Re: expected jaws behavior
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In my opinion, this has nothing to do with JAWS, but with the DOCTYPE declaration of the webpage. If you try to replace the top two lines of your webpage with just this:
To indicate that it is an HTML5 page, the current standard, instead of the antiquated HTML 1.0 and xtml, I imagine you would find that the legend would be repeated each time you tab to the next control, as it should, therefore it should be a short legend, and radial choices would be chosen automatically as you down-arrow while on forms mode.
From: email@example.com <firstname.lastname@example.org> On Behalf Of Don Raikes
Sent: Wednesday, July 31, 2019 1:59 PM
Subject: [jaws-users] expected jaws behavior
Hello JAWS users:
I need some help from the folks on this list as a representative group of “typical” JAWS users.
I have been tasked with creating a short class on how to test web pages for accessibility, and I have run into a situation where JAWS is not behaving the way I would have expected, so I want some feedback from other s on how you would expect jaws to behave.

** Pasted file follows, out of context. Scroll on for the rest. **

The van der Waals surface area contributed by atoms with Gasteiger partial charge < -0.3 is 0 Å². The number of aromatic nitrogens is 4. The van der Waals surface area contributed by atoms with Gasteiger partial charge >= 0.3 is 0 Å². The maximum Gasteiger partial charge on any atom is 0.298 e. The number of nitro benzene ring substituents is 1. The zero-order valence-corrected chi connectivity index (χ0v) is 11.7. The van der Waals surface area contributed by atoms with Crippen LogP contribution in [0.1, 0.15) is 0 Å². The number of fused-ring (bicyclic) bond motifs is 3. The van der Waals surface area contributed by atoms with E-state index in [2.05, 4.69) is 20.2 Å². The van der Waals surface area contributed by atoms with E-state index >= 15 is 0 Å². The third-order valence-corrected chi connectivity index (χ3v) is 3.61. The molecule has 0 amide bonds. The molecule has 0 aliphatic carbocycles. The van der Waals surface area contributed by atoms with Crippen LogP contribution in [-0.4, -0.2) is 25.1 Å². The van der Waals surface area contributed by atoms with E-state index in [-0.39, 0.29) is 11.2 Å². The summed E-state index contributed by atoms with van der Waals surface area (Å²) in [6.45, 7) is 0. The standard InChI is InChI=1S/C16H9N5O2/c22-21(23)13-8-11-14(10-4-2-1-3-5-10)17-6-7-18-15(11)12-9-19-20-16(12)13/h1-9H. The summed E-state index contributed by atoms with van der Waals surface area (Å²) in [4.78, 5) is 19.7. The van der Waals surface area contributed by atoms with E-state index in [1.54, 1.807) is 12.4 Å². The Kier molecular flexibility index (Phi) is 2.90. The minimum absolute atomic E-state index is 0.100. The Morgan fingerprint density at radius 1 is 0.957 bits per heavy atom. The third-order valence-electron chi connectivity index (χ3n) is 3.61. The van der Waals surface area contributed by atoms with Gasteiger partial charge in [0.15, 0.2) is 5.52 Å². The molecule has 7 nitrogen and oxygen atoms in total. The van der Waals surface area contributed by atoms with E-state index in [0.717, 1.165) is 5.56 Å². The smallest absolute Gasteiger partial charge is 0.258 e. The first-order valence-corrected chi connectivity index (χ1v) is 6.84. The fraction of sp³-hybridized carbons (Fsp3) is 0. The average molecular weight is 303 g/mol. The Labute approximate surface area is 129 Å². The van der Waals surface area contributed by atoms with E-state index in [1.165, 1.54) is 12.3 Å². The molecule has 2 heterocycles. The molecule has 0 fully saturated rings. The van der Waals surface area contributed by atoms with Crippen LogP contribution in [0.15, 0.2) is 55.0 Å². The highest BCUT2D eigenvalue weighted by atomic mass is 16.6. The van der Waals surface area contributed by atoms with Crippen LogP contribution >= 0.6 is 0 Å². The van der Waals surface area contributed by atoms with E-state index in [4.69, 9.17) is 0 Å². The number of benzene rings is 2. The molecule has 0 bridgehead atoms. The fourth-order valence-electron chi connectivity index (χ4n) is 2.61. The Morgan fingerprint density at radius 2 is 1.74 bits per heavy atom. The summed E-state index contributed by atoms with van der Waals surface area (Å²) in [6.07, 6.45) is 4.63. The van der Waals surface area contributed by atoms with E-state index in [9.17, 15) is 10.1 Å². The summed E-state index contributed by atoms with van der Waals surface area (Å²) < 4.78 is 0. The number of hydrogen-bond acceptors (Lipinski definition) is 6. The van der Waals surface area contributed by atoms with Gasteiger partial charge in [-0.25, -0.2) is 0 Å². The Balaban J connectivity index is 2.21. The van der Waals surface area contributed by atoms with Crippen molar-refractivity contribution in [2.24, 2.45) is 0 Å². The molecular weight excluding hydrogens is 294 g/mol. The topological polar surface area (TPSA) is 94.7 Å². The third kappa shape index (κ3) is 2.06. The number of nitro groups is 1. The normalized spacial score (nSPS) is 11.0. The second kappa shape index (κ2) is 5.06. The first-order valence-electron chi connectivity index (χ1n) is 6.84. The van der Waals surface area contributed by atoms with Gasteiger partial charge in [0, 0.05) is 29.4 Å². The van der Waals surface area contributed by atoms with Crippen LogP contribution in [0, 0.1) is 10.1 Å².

I have a webpage with a group of radio buttons on it:
If I jump to the first heading on the page, then tab to the first radio button, depending on the browser sometimes jaws will read the radiogroup label then the radio button value, some times it doesn’t read the label.
The same is true if I go past the radio group and shift-tab back to the last button in the group.
Sometimes I can tab through the entire list of buttons in the group sometimes tabbing once takes me into the list then the next tab takes me out of the list altogether.
When I use the forms quick navigation sometimes jaws reads the label then the button value sometimes it doesn’t.
I would appreciate any opinions/feelings on what jaws should be doing also if anyone is experiencing anything different with this particular webpage.
For those techie types, the page contains a form with a fieldset inside of it. The fieldset has a legend and three input tags inside of it to form the radio group.
Thanks in advance,
Accessibility, like security, is better when built-in from the beginning rather than bolted on at the end.